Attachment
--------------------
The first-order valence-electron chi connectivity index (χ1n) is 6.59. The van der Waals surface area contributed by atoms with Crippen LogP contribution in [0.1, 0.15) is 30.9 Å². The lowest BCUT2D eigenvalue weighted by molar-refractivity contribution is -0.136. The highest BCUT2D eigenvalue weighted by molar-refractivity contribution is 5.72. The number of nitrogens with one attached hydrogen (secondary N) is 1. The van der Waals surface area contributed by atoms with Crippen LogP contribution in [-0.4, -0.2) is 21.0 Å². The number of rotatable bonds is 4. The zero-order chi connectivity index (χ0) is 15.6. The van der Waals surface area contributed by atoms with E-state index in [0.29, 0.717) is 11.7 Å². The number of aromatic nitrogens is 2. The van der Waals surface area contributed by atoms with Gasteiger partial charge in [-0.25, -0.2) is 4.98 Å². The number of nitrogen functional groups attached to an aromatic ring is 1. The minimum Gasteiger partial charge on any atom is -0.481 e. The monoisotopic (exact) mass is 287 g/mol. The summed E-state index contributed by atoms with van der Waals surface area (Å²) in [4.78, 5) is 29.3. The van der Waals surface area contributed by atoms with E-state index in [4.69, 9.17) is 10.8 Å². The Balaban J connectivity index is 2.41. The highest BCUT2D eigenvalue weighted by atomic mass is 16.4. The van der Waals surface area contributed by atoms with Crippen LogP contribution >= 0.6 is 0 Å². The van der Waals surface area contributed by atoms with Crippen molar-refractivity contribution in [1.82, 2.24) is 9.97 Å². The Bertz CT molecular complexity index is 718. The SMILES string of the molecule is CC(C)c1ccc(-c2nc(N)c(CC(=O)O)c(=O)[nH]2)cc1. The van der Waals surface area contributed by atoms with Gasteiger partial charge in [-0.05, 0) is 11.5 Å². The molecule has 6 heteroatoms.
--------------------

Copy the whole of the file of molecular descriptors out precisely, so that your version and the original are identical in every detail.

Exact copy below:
The first-order valence-electron chi connectivity index (χ1n) is 6.59. The van der Waals surface area contributed by atoms with Crippen LogP contribution in [0.1, 0.15) is 30.9 Å². The lowest BCUT2D eigenvalue weighted by molar-refractivity contribution is -0.136. The highest BCUT2D eigenvalue weighted by molar-refractivity contribution is 5.72. The number of nitrogens with one attached hydrogen (secondary N) is 1. The van der Waals surface area contributed by atoms with Crippen LogP contribution in [-0.4, -0.2) is 21.0 Å². The number of rotatable bonds is 4. The zero-order chi connectivity index (χ0) is 15.6. The van der Waals surface area contributed by atoms with E-state index in [0.29, 0.717) is 11.7 Å². The number of aromatic nitrogens is 2. The van der Waals surface area contributed by atoms with Gasteiger partial charge in [-0.25, -0.2) is 4.98 Å². The number of nitrogen functional groups attached to an aromatic ring is 1. The minimum Gasteiger partial charge on any atom is -0.481 e. The monoisotopic (exact) mass is 287 g/mol. The summed E-state index contributed by atoms with van der Waals surface area (Å²) in [4.78, 5) is 29.3. The van der Waals surface area contributed by atoms with E-state index in [4.69, 9.17) is 10.8 Å². The Balaban J connectivity index is 2.41. The highest BCUT2D eigenvalue weighted by atomic mass is 16.4. The van der Waals surface area contributed by atoms with Crippen LogP contribution >= 0.6 is 0 Å². The van der Waals surface area contributed by atoms with Crippen molar-refractivity contribution in [1.82, 2.24) is 9.97 Å². The Bertz CT molecular complexity index is 718. The SMILES string of the molecule is CC(C)c1ccc(-c2nc(N)c(CC(=O)O)c(=O)[nH]2)cc1. The van der Waals surface area contributed by atoms with Gasteiger partial charge in [-0.05, 0) is 11.5 Å². The molecule has 6 heteroatoms.